Bob: Thanks for sharing that. I hope everyone listening, that some of these questions that you heard in today’s episode, you might find useful for yourself. I hope that whatever questions you’re asking yourself, you take some time to reflect as we go into a new year together. Just speaking for myself from this short conversation in this episode, it’s super helpful if you have a chance to have a buddy to talk through these things with. Thank you. Thanks, Jessica. I appreciate you. Thank you for a great year of the podcast, and working together, and our friendship over the last years has been great.

Not over, by the way. We made it sound like, “Great friendship, Jessica. Have a nice life.” No, no. I just.

Jessica: Thanks a lot to you too. No, I’m kidding.

Bob: Despite the struggles that I shared, you were huge in keeping me happy and healthy as I could be in that situation, so, thank you.

Jessica: Aww, you’re very welcome. I’m so glad to hear that because we haven’t been able to connect quite as often as we used to. I’m hoping that 2022, that will change a little. I just tried to be positive and keep us going. I really appreciate hearing that and thank you so much too. I told you one of my needs this year that I didn’t take as good care of was social, and so I consider any little bit of time that we get to just share a little bit with some of our friends, including some of our conversations and just have a little bit of laughter, a little bit of connection on a different level, rather than meetings with people, is just wonderful.

I’ve actually started, in some of my meetings. I just allow some of the banter to happen at the beginning. I don’t worry about getting the meeting started as quickly. I’m sure that makes some people mad, but that’s okay. That’s great.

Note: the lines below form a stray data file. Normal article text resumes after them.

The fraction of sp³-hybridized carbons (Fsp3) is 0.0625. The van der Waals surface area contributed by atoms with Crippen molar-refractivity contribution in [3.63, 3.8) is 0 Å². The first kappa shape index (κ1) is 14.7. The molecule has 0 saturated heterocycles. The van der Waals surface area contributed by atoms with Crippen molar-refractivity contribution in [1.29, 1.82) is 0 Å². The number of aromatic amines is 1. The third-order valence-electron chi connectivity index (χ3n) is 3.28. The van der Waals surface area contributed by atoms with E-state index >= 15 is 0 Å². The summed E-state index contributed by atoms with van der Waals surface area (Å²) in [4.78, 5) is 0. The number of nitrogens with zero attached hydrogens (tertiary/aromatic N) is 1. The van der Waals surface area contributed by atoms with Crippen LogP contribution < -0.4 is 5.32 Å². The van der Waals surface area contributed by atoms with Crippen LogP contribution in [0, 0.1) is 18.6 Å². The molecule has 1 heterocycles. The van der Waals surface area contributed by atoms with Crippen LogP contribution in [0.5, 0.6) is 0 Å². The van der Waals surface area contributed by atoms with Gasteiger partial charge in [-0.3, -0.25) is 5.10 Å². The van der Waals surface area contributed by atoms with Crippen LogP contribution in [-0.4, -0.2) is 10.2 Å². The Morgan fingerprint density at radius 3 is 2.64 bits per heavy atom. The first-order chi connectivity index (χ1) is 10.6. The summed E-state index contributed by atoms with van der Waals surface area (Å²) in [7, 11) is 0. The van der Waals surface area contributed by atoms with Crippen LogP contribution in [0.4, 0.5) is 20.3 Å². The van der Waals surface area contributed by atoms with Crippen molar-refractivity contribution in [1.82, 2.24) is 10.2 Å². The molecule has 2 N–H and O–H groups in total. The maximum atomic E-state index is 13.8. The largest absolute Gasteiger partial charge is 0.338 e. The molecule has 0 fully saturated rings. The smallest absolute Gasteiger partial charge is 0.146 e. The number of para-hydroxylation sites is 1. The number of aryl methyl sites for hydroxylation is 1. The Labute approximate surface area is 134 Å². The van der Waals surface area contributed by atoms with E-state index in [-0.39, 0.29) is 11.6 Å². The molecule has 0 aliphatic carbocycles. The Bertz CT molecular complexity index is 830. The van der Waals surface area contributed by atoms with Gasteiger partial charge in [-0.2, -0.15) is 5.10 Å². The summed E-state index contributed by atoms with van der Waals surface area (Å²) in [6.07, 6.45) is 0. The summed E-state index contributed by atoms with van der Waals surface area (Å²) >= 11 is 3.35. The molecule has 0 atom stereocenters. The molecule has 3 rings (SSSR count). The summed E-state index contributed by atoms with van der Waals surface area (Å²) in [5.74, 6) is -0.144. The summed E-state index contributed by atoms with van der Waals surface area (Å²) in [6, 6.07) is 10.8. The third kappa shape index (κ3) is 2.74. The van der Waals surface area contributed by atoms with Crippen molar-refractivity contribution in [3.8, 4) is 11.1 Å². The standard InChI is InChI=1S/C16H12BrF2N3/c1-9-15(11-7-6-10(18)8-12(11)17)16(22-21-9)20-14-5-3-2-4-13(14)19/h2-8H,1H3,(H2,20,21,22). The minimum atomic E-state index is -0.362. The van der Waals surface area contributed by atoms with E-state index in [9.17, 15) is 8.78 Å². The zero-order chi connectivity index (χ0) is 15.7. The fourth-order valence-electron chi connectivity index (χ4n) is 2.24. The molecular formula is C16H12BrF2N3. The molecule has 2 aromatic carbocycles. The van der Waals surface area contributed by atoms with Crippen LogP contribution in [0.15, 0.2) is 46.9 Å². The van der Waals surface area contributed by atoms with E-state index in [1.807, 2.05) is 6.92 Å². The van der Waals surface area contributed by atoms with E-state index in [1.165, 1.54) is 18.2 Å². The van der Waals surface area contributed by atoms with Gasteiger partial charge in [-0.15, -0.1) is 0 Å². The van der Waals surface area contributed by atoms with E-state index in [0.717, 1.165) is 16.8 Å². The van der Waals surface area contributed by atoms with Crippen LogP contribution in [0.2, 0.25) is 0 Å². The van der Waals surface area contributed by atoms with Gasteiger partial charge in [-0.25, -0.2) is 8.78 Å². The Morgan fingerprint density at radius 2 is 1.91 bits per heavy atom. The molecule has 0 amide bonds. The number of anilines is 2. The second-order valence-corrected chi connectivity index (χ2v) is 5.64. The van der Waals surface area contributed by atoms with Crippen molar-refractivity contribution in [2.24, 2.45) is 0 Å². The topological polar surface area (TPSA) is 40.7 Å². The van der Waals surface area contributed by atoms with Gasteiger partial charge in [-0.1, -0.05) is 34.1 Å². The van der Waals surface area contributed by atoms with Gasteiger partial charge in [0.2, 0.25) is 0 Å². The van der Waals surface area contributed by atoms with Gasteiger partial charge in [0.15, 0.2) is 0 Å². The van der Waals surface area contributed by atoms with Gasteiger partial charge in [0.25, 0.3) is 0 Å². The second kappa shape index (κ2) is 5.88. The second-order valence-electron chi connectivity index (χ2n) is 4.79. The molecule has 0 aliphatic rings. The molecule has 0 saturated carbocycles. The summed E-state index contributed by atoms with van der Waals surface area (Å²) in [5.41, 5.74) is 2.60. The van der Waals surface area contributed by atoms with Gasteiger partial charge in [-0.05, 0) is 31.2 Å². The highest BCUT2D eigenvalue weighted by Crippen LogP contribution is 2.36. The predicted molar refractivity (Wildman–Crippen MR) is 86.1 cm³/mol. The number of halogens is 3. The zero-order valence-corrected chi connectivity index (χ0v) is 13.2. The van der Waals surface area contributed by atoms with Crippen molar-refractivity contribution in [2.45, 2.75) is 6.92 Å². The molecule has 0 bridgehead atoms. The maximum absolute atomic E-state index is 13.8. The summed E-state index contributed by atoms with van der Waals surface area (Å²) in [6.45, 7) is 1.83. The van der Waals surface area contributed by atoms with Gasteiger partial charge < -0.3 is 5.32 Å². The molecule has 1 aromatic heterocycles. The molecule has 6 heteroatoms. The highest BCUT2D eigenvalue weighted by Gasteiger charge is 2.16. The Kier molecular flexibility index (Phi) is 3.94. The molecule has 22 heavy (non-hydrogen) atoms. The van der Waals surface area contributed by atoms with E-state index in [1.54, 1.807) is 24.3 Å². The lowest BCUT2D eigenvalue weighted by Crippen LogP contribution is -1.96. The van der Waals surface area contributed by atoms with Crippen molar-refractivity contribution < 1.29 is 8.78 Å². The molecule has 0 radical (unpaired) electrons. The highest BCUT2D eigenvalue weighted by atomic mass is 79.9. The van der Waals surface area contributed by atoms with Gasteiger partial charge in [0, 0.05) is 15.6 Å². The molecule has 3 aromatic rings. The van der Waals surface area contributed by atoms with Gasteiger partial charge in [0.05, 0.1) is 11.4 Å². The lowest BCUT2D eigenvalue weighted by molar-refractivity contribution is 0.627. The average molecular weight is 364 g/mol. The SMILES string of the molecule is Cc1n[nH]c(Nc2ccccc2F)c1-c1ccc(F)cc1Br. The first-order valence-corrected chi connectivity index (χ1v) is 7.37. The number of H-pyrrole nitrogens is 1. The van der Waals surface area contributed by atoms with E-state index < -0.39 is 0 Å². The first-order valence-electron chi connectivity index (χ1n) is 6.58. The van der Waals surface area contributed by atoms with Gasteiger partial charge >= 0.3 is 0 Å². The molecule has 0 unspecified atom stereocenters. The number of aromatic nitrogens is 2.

Bob: It’s all right. We need it.

Jessica: Yes, and thanks. This is fun to think through these questions every year with you.

Bob: We’d also like to thank our guests, all of our guests this past year. It’s been a beautiful experience to talk with all of them. I’m so thankful for their sharing their ideas and insights with us, especially today, to our guests who shared their reflection questions for the year. Thanks also to our team for the podcast, Kalin Goble, our announcer. Nathan Grimm, who composed and performed all the music that you hear on the podcast. Hannah Hyde and Terry Meisenbach for their help with promotions and marketing. Thanks to our Military Families Learning Network team.

There’s a whole team of people who are working to provide professional development to the folks who provide helping services to our military families. They are the Military Families Learning Network, and we appreciate all of their hard work and appreciate being their colleagues. Thanks, team, for everything that you’ve done this year. Finally, thanks to you for listening. This has been Season 2 of the Practicing Connection in a Complex World podcast. Thank you so much and keep practicing.